Atopic dermatitis, also called eczema, is a skin disorder that usually appears in babies or very young children, and may last until the child reaches adolescence or adulthood. Eczema causes the skin to itch, turn red, and flake.
Parents with eczema are more likely to have children with eczema. Different triggers can make eczema worse, including environmental stress, allergies, sweating, and cigarette smoke. Of children who have eczema, most will show signs of eczema in the first year of life and 85 percent will show signs of eczema within the first five years. Atopic dermatitis is not contagious.
Eczema occurs in approximately 10 to 20 percent of all infants. Of these children, nearly half will improve as they grow and develop between ages five to 15. Roughly 60 percent of children may have some form of eczema throughout their lifetime.
The distribution of eczema may change with age. In infants and young children, eczema is usually located on the face, outside of the elbows, and on the knees. In older children and adults, eczema tends to be on the hands and feet, the arms, and on the back of the knees. The following are the most common symptoms of eczema. However, each child may experience symptoms differently. Symptoms may include:
Dry, scaly skin
Small bumps that open and weep when scratched
Redness and swelling of the skin
A thickening of the skin (with chronic eczema)
Excessive rubbing and scratching can tear the skin and result in an infection. Some children only have a few episodes of flare-ups, while other children will have atopic dermatitis throughout adulthood.
The symptoms of eczema may resemble other skin conditions. Always consult your child's doctor for a diagnosis.
Atopic dermatitis is very common. In addition to a complete medical history and physical examination, diagnostic procedures for eczema may include the following:
Family history (children born to a mother who has allergic conditions are more prone to eczema)
Personal history of allergies or asthma
Specific treatment for eczema will be determined by your child's doctor based on:
Your child's age, overall health, and medical history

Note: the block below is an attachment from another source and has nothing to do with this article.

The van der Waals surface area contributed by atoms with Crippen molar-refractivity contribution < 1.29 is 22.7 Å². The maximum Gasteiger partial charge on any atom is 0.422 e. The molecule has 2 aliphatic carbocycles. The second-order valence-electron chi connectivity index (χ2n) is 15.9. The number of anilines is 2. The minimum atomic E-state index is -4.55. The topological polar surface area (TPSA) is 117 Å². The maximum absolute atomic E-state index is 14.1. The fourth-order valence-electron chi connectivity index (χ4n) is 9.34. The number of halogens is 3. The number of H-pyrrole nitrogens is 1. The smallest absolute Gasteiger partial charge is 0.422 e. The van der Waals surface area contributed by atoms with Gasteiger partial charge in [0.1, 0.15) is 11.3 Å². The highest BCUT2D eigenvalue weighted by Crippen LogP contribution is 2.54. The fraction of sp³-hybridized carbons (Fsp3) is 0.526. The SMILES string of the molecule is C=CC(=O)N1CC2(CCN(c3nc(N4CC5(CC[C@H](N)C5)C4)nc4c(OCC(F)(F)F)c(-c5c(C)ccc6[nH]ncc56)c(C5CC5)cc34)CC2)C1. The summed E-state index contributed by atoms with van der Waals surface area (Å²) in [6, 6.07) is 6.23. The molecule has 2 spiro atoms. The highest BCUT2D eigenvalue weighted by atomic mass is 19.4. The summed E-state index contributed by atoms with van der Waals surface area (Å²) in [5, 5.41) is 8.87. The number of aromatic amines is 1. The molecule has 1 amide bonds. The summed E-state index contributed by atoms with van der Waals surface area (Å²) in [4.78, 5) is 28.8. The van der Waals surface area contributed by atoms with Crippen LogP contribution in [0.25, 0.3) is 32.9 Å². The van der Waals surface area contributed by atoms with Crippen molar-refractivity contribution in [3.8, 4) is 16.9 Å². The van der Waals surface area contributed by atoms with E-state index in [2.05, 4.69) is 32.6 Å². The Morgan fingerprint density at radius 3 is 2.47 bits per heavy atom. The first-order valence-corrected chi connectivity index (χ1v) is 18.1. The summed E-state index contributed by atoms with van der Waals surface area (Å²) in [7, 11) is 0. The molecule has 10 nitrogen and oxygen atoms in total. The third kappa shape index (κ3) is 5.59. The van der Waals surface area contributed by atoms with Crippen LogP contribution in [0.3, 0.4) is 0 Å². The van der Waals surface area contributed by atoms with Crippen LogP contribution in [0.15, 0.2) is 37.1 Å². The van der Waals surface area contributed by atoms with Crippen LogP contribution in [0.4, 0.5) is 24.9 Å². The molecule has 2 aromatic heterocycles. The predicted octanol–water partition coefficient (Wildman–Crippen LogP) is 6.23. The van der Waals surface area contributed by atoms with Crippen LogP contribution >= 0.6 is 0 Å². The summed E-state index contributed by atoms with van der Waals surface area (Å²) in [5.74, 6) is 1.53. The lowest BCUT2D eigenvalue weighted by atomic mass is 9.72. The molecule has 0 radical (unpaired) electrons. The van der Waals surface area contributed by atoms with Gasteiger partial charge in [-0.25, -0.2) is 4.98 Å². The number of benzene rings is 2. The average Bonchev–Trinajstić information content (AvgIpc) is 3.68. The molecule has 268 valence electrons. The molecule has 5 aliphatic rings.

Extent of the disorder
Your child's tolerance for specific medications, procedures, or therapies
Expectations for the course of the reaction
Your opinion or preference
There is no cure for eczema. The goals of treatment are to reduce itching and inflammation of the skin, moisturize the skin, and prevent infection.
The following are suggestions for the management of eczema:
Avoid contact with irritants, as determined by your child's doctor.
Bathe your child regularly, use moisturizers, and practice good skin care techniques.
Do not use harsh soaps. Ask your child's doctor to recommend a brand.
Make sure your child's fingernails are short, as scratching may contribute to an infection.
Use lubricating lotions at least once a day. Ask your child's doctor to recommend a brand.
Your child's doctor may also prescribe medications in severe cases. The following medications are most commonly used to treat eczema:
Antihistamines. These medications help to decrease the amount of itching. Some examples include diphenhydramine (Benadryl) or hydroxyzine (Atarax). These medications may cause drowsiness. Some new antihistamines are also available that do not cause drowsiness. Consult your child's doctor for more information.
Steroid creams. These topical medications help to decrease the inflammation in the skin, thus decreasing the itching and swelling. Many topical steroids in various strengths are available. Steroids, if overused, are potentially damaging to the skin. Follow the advice of your child's doctor.
Oral antibiotics. These medications are derived from mold or bacteria and slow the growth of specific microorganisms. A sample from the body part thought to be infected may be taken and cultured in a lab to determine what type of antibiotic to use for the most effective treatment. Follow the instructions for dosing and administration carefully and consult with your child's doctor as needed.
Oral cyclosporine. This medication is used primarily to prevent rejection after organ transplantation. It suppresses the immune system and has other side effects that should be considered. Consult with your child's doctor as needed.
Phototherapy (light therapy). It is safest to have this treatment under medical supervision, but light therapy is not offered at all dermatology clinics. Home light therapy devices are available, but may not be covered by insurance. Narrow band UVB (ultraviolet B) light units are the most effective. Be sure to follow the manufacturer's instructions carefully to avoid injury.
Topical immunomodulator (TIMs or TCIs). Topical immunomodulators are a new class of drugs for the treatment of eczema. These drugs are applied directly to the skin to alter the immune response.